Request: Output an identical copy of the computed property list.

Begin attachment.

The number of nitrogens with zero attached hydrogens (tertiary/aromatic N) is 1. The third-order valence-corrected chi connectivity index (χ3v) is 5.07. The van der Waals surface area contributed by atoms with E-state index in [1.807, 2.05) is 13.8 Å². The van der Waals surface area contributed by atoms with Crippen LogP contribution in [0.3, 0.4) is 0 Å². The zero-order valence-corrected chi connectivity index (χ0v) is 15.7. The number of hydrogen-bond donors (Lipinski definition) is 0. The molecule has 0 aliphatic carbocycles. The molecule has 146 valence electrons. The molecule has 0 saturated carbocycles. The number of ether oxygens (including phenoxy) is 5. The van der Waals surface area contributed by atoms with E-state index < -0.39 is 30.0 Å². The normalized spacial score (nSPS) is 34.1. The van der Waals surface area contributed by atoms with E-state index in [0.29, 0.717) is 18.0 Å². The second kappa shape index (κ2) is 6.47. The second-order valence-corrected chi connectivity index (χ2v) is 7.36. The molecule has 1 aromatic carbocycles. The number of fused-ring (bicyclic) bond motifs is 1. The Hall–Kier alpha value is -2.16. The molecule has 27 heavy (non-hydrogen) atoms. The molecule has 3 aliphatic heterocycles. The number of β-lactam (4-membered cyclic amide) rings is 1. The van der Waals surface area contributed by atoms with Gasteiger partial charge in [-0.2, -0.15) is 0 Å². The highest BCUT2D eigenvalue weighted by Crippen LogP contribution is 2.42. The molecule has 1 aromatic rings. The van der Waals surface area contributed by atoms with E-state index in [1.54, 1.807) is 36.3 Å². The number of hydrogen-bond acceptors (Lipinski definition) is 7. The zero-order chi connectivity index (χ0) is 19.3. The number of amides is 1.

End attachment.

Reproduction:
The number of nitrogens with zero attached hydrogens (tertiary/aromatic N) is 1. The third-order valence-corrected chi connectivity index (χ3v) is 5.07. The van der Waals surface area contributed by atoms with E-state index in [1.807, 2.05) is 13.8 Å². The van der Waals surface area contributed by atoms with Crippen LogP contribution in [0.3, 0.4) is 0 Å². The zero-order valence-corrected chi connectivity index (χ0v) is 15.7. The number of hydrogen-bond donors (Lipinski definition) is 0. The molecule has 0 aliphatic carbocycles. The molecule has 146 valence electrons. The molecule has 0 saturated carbocycles. The number of ether oxygens (including phenoxy) is 5. The van der Waals surface area contributed by atoms with E-state index < -0.39 is 30.0 Å². The normalized spacial score (nSPS) is 34.1. The van der Waals surface area contributed by atoms with E-state index in [0.29, 0.717) is 18.0 Å². The second kappa shape index (κ2) is 6.47. The second-order valence-corrected chi connectivity index (χ2v) is 7.36. The molecule has 1 aromatic carbocycles. The number of fused-ring (bicyclic) bond motifs is 1. The Hall–Kier alpha value is -2.16. The molecule has 27 heavy (non-hydrogen) atoms. The molecule has 3 aliphatic heterocycles. The number of β-lactam (4-membered cyclic amide) rings is 1. The van der Waals surface area contributed by atoms with Gasteiger partial charge in [-0.2, -0.15) is 0 Å². The highest BCUT2D eigenvalue weighted by Crippen LogP contribution is 2.42. The molecule has 1 aromatic rings. The van der Waals surface area contributed by atoms with E-state index in [1.54, 1.807) is 36.3 Å². The number of hydrogen-bond acceptors (Lipinski definition) is 7. The zero-order chi connectivity index (χ0) is 19.3. The number of amides is 1.